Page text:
NotesFAQContact Us
Collection
Advanced
Search Tips
Peer reviewed Peer reviewed
Direct linkDirect link
ERIC Number: EJ910786
Record Type: Journal
Publication Date: 2010-Jun
Pages: 17
Abstractor: As Provided
Reference Count: N/A
ISBN: N/A
ISSN: ISSN-0030-9230
From Pentecostalism to Politics: Mass Literacy and Community Development in Late Colonial Northern Ghana
Skinner, Kate
Paedagogica Historica: International Journal of the History of Education, v46 n3 p307-323 Jun 2010
This article takes as its starting point a strike among African trainee literacy workers in the Northern Territories of the Gold Coast (now Ghana) in 1952. While the existing literature tends to concentrate on the tensions and contradictions in British colonial education policy, this article uses the strike to investigate how these agendas were experienced by, and engendered opposition from, literacy workers on the ground. It argues that, in their efforts to link mass literacy to community development, and to secure legitimacy for their campaigns, colonial officials depended heavily upon the authority of chiefs. This strategy backfired because it ignored both shorter term instances of chiefly venality, and the longer history of colonial taxation and labour demands which had been enforced on Northern peoples through chiefs. The African trainees went on strike because they were astute in recognising how different forms of educational provision fitted into the re-ordering of local, regional and national power relations as the Gold Coast approached Independence. (Contains 75 footnotes.)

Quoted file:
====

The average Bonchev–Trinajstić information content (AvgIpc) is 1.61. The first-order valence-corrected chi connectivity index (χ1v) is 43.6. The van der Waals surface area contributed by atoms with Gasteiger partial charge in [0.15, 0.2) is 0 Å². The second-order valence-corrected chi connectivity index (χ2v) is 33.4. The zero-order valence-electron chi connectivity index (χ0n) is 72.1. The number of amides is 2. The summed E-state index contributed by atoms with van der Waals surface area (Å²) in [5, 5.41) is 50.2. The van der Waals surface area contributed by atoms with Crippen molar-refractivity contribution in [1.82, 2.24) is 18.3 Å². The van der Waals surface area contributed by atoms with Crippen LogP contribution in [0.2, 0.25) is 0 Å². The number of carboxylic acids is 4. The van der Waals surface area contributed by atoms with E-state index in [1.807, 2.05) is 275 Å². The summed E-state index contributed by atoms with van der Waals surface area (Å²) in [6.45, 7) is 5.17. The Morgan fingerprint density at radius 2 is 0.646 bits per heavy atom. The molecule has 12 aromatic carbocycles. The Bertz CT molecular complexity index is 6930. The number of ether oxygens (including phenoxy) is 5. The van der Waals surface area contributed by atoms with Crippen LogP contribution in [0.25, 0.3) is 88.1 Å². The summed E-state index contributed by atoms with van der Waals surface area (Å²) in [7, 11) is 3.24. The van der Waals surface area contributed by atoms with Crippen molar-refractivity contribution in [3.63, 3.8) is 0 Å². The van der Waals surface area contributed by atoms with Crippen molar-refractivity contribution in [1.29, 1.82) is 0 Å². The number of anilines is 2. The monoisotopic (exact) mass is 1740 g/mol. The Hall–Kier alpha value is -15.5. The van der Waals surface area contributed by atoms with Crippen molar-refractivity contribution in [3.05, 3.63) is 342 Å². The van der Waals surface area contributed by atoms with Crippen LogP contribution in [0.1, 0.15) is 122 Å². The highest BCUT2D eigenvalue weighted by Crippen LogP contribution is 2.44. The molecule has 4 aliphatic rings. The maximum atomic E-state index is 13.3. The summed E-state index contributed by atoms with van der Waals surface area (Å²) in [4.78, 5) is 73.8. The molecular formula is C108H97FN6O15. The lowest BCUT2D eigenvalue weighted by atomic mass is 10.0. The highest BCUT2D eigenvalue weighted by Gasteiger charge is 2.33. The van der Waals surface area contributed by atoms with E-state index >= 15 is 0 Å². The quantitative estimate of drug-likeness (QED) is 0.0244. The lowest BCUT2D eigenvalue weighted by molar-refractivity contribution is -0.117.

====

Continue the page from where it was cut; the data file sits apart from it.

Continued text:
Routledge. Available from: Taylor & Francis, Ltd. 325 Chestnut Street Suite 800, Philadelphia, PA 19106. Tel: 800-354-1420; Fax: 215-625-2940; Web site: http://www.tandf.co.uk/journals
Publication Type: Journal Articles; Reports - Descriptive
Education Level: N/A
Audience: N/A
Language: English
Sponsor: N/A
Authoring Institution: N/A
Identifiers - Location: Ghana